Here is my usual warning: The Hakko product line is likely the most counterfeited product line in the industry. The irons,tips etc have been copied right down to the exact same boxes and bags used for packaging,and unless you are really savvy,you won't be able to tell the difference.

    There are many sob stories and threads where people are criticizing the performance or reliability of the ''Hakko'' product that they purchased.That is because they have purchased a fake.Those buggers are copying the units in every detail,except for the quality!

    So before you order,ensure that you are purchasing your unit from an authorized Hakko distributor/dealer.You can find this info on the Hakko website.If the seller's name is NOT on the Hakko website,they are selling FAKES.Period.Don't waste your money!

    Your best bet is to order one from a reputable electronics supplier,and you will often get better pricing than the inflated silliness we are seeing more and more often on Amazon.

    Also,don't get sucked into thinking you're saving money buying fake tips for cheap.The real ones may cost more,but the damned things last forever:)

    (Man,I should be getting a kickback from Hakko for every time i do one of these posts!:p)
     
  9. ConradH

    ConradH Addicted Member

    Messages:
    7,931
    Location:
    Canandaigua, NY
    +1 on getting genuine Hakko. I love 'em, but crummy fakes are everywhere.

    IMO, nothing beats the classic DS-017 Soldapullt.
     
  10. JP

    JP 7480 74111110101115

    Messages:
    2,522
    Location:
    NYC and Brookfield, CT
    I’d go 63/37 rather than 60/40. Eutectic is a bit easier to work with.
     
    mashaffer likes this.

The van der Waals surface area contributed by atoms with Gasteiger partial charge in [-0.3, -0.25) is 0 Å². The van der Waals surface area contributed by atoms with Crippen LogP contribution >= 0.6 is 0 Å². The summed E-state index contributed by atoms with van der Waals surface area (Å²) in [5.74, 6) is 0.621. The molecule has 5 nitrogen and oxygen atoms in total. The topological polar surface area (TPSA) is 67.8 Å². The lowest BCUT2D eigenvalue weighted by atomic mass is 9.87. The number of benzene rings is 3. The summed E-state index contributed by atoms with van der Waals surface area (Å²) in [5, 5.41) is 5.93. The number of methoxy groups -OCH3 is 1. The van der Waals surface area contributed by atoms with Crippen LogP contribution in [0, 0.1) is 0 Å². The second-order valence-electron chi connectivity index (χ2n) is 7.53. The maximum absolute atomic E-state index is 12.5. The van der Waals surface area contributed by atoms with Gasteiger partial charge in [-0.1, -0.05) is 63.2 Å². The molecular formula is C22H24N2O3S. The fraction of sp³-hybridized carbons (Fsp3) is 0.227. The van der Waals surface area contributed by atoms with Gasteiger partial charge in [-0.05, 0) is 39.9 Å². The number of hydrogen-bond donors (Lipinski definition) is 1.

11. Starquest

    Starquest Super Member

    Messages:
    1,210
    Location:
    Twin Cities, MN
    Thanks, yeah, I've read a bit about the counterfeits. B+D Enterprises (bdent.com) is selling it on Amazon; they appear to be legit. Any qualms with them?
     

     

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  12. Starquest

    Starquest Super Member

    Messages:
    1,210
    Location:
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    The Hakko comes with a T18-D16 tip, which is a small chisel tip. Will this be good for general work?

    [​IMG]

    My crummy 30W soldering iron has a pointed tip, and I don't think it's very good. It doesn't seem to have the surface area necessary.
     
  13. FileFixer

    FileFixer Well-Known Member

    Messages:
    591
    Location:
    Zagreb/Croatia
    For general work yes, it will be good but for any tiny jobs you need something better. Try to look on tips less then 1mm. I have a tip with 0,5mm and use it with ZD-931 soldering station.

    [​IMG]
     
    Last edited: Feb 6, 2018
  14. Starquest

    Starquest Super Member

    Messages:
    1,210
    Location:
    Twin Cities, MN
    Alright, I'm gonna see how it goes with the supplied tip, and there are plenty of youtube videos on maintaining the tip. Thanks.
     
  15. Starquest

    Starquest Super Member

    Messages:
    1,210
    Location:
    Twin Cities, MN
  16. FileFixer

    FileFixer Well-Known Member

    Messages:
    591
    Location:
    Zagreb/Croatia

     

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  17. arts

    arts Super Member

    Messages:
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    Just because they are selling on Amazon does mean that they are in any way legit.Do they appear on the Hakko website as an official supplier? If they do not appear on the Hakko list,they are not legit:)

    The tip that is supplied with the unit is perfectly suited to general use,and will even handle heavier work due to the units fast thermal recovery
     
    Ray Gianelli likes this.
  18. satellite

    satellite AK Subscriber Subscriber

    Messages:
    1,439
    Location:
    Boise Idaho
    I'm also in the market for a new soldering station and have a question. Are both the Weller WE1010NA and the genuine Hakko FX888D made in China?
     
  19. Starquest

    Starquest Super Member

    Messages:
    1,210
    Location:
    Twin Cities, MN
    FileFixer likes this.
  20. FileFixer

    FileFixer Well-Known Member

    Messages:
    591
    Location:
    Zagreb/Croatia
    Oh so... You can use any thermal paste for that purpose. Any will be good.